Week four was quite exciting! We finally started investigating the underground chambers of Meryneith’s tomb, and Luca began to create the 3D model. In the meantime, Nico continued to excavate north of Maya’s tomb and found some very exceptional objects. Stefanie finalised her restauration work in the central magazine with Islam. Beside small finds registration, Daniel and Lara finished the reorganisation of the new storage rooms. Last but not least, team member Huw Twiston Davies arrived and gets the word in the current Digging Diary to introduce himself and his work.
It’s one thing to read about the tombs excavated by various missions in the books they have published. But to really get a sense of the layout of texts in the individual tombs, and the relation of the tombs to each other, you really need to see the site in person. This was my main reason for visiting the site. As part of the research project “The Walking Dead at Saqqara: The Making of a Cultural Geography”, I work alongside dig director Lara Weiss, and team member Nico Staring at the University of Leiden. Our project attempts to understand the ways in which individuals and groups adapted to and shaped their environment at Saqqara over time in relation to their religious beliefs. The aim of the project is to build up a fuller picture of the development of religious beliefs at the site of Saqqara over the course of the New Kingdom by examining the religious practices at the site, the adaptation and editing of religious texts in the different tombs at the site, and the development of the necropolis landscape.
This is quite different from more traditional accounts of Egyptian religion, which often emphasise the strength of tradition, and the continuity of practice across time. While it is true that many religious texts, and the religious practices of priests in the temple may have remained largely unchanged, this does not mean that nothing at all changed in religious practice across thousands of years. Texts could be re-edited, adapted, or reinterpreted, or reused for new purposes. Particular religious rites, and particular areas of a temple, tomb, or necropolis, for doing them could rise and fall in popularity. The apparently “static” Egyptian religion in reality was likely continuously changing.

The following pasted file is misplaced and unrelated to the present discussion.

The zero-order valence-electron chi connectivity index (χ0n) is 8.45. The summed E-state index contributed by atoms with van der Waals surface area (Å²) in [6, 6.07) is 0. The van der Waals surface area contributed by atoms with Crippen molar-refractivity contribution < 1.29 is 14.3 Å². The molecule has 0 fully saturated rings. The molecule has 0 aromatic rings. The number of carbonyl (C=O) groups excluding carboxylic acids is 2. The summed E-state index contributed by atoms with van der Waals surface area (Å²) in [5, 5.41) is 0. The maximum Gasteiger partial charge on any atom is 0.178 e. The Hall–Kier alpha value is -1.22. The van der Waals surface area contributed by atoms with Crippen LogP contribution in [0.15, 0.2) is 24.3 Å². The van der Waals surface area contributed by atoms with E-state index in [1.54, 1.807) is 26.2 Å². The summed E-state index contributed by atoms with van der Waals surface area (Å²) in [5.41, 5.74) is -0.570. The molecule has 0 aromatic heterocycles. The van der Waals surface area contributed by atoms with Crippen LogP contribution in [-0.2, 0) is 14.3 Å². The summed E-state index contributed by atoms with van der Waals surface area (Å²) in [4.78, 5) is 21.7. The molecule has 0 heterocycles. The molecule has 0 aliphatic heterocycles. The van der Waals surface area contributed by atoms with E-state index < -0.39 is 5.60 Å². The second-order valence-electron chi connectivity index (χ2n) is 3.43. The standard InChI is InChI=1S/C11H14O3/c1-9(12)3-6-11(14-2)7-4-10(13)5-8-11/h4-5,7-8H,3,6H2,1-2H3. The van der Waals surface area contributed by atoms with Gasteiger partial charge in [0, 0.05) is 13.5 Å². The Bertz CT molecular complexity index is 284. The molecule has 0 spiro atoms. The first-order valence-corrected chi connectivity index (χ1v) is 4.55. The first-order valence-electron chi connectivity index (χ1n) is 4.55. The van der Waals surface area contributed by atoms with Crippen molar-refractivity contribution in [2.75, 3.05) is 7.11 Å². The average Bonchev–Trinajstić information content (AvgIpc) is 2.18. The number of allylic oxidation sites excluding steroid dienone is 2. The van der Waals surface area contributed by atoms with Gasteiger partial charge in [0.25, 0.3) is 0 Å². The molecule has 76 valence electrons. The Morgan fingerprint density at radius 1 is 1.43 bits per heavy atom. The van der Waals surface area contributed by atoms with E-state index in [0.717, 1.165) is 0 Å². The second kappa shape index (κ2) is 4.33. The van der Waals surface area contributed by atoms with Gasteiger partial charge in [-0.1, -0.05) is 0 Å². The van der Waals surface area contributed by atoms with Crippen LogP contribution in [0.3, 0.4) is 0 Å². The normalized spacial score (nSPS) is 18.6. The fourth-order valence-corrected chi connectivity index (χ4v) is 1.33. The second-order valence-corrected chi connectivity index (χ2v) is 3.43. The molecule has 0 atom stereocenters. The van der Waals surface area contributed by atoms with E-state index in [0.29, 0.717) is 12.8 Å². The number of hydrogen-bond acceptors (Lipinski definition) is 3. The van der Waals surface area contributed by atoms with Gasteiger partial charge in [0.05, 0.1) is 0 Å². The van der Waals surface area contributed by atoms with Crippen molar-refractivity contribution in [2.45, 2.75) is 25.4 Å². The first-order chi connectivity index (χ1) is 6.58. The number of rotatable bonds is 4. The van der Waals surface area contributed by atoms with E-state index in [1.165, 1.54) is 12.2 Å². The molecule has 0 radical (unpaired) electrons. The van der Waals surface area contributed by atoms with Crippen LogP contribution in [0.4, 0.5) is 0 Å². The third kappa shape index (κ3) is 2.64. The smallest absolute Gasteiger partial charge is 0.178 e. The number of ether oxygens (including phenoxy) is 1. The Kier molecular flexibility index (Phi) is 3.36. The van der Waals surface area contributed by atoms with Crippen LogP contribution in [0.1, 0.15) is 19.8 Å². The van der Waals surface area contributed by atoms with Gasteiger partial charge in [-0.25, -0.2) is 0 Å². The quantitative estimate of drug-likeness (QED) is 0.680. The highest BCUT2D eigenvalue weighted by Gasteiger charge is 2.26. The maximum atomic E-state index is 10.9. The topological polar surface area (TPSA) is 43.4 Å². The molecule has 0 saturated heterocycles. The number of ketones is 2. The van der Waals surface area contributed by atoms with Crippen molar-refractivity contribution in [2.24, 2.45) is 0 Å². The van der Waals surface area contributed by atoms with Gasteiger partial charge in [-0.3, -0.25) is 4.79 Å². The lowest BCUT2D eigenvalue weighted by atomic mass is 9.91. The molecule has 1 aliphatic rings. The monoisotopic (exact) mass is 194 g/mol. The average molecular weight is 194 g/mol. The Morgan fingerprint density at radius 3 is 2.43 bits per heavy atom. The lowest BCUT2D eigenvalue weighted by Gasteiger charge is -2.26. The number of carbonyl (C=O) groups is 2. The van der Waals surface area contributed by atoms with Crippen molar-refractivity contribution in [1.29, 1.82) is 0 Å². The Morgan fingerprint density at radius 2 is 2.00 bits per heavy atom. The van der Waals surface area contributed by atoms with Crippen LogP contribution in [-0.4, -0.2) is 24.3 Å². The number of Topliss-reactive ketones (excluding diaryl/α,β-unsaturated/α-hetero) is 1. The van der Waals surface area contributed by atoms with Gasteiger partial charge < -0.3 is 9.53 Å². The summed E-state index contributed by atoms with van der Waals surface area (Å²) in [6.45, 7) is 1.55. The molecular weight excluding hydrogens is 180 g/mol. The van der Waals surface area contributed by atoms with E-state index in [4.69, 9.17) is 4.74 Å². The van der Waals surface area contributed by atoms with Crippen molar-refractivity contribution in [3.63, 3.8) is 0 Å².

My main purpose here is to put what I’ve read into context, and see what the necropolis is like in person. The publications of the individual tombs are excellent, but inevitably cannot give much sense of what the tombs are really like; the sense of the size of each tomb, and in particular the layout of the tombs in relation to one another. Published maps give some sense of how the tombs are packed together, but on the site itself, it is easier to see that they are, in some cases, literally on top of one another.
It is difficult to get a sense of scale from the books published about the tombs. Some scenes, which are shown in highly detailed drawings in the published volumes, are in reality much smaller. Other scenes are larger, and always, the layout and the connections between the different scenes only becomes really clear when standing in the tomb itself. A large part of my time at the site is taken up with exploring the surviving tombs, and either checking texts against the version published, or noting the physical interrelations between the scenes more clearly. This is achieved by photographing the scenes from a distance, so that their place in the tomb, and sometimes in the necropolis more broadly, can be seen. This helps to build up a sense of how the living might have interacted with the reliefs, and how the Book of the Deadin particular is ‘spread’ across the site as a whole.